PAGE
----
Less than one week after ILG’s report last week (Major Overhaul for the Visa Bulletin), the Visa Bulletin has indeed received a major overhaul, resulting in two sets of cut-off dates: an “acceptance cut-off” and an “approval cut-off” (officially called “Final Action Dates”). Previously, the same cut-off date determined when one’s I-485 application may be filed with USCIS, as well as when one’s pending I-485 may be approved by USCIS.
The change is a result of executive actions on immigration announced by President Obama in November 2014. The revised process will enhance Department of State’s ability to predict green card demand and determine the cut-off dates for approval. This will minimize month-to-month fluctuations in Visa Bulletin final action dates while still ensuring that each fiscal year’s allotment of employment-based green cards are issued.
For our clients, this change means they can file their I-485 much sooner than they would have otherwise been able to. This is a tremendous gain because I-485 applicants, including their family members, are eligible for Employment Authorization Documents and Advance Parole. I-485 applicants also become eligible to change employers once their I-485 has been pending for 180 days, provided the position with the new employer is similar to the position his/her PERM and I-140 is based on.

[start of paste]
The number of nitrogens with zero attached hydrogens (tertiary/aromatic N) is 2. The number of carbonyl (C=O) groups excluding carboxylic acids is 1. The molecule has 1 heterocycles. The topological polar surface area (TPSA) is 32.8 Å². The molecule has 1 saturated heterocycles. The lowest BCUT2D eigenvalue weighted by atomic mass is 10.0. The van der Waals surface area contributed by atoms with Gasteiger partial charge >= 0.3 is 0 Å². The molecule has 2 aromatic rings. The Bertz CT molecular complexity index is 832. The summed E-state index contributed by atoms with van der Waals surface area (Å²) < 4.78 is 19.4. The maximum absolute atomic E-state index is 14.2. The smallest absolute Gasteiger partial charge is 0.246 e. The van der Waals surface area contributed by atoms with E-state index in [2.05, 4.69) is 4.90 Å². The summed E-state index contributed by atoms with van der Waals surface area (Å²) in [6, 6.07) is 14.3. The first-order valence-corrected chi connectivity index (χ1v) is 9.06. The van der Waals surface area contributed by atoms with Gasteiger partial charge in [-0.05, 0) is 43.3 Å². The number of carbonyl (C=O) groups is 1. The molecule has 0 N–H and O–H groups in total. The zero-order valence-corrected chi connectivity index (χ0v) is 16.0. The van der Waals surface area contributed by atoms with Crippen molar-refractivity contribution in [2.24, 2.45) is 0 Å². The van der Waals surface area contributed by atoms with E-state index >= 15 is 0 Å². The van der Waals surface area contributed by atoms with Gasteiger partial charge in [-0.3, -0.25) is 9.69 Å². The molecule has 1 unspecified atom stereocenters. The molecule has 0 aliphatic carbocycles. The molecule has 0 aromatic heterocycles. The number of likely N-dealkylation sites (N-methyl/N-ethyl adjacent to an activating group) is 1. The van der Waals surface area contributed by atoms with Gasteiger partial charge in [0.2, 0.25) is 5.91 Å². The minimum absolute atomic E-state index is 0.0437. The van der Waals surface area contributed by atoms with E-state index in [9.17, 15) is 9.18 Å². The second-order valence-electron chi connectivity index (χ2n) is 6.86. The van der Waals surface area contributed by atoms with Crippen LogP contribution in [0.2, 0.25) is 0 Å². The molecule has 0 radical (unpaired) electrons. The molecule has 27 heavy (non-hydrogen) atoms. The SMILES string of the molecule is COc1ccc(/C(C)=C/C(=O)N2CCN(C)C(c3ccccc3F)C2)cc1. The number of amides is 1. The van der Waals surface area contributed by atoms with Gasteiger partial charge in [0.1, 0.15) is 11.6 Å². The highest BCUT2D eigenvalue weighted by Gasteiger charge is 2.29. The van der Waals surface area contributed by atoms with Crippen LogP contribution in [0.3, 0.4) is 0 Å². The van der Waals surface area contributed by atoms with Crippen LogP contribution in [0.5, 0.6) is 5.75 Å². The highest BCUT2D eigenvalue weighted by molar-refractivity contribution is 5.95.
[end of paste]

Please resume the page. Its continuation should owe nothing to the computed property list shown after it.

To illustrate the positive difference this change makes, an EB-2 applicant born in India currently cannot file I-485 unless his/her priority date is earlier than the cut-off date of 01/01/2006 (September 2015 Visa Bulletin). In October, all applicants with a priority date prior to 07/01/2011 may file their I-485 and become eligible for the secondary benefits referred to above.
The new Visa Bulletin can be viewed here: October Visa Bulletin
About the Visa Bulletin
Department of State publishes current immigrant visa availability information in a monthly Visa Bulletin. The Visa Bulletin indicates when statutorily limited visas are available to prospective immigrants based on their individual priority date.
- One’s “priority date” is the date the applicant’s employer filed a labor certification (PERM) on the employee’s behalf. If a labor certification was not required (e.g., EB1 and EB5), then the priority date is the date the beneficiary’s immigrant visa petition (e.g., I-140 for EB1 or I-526 for EB5) was filed.
- Availability of an immigrant visa means eligible applicants are able to take the final step in the process of becoming U.S. permanent residents.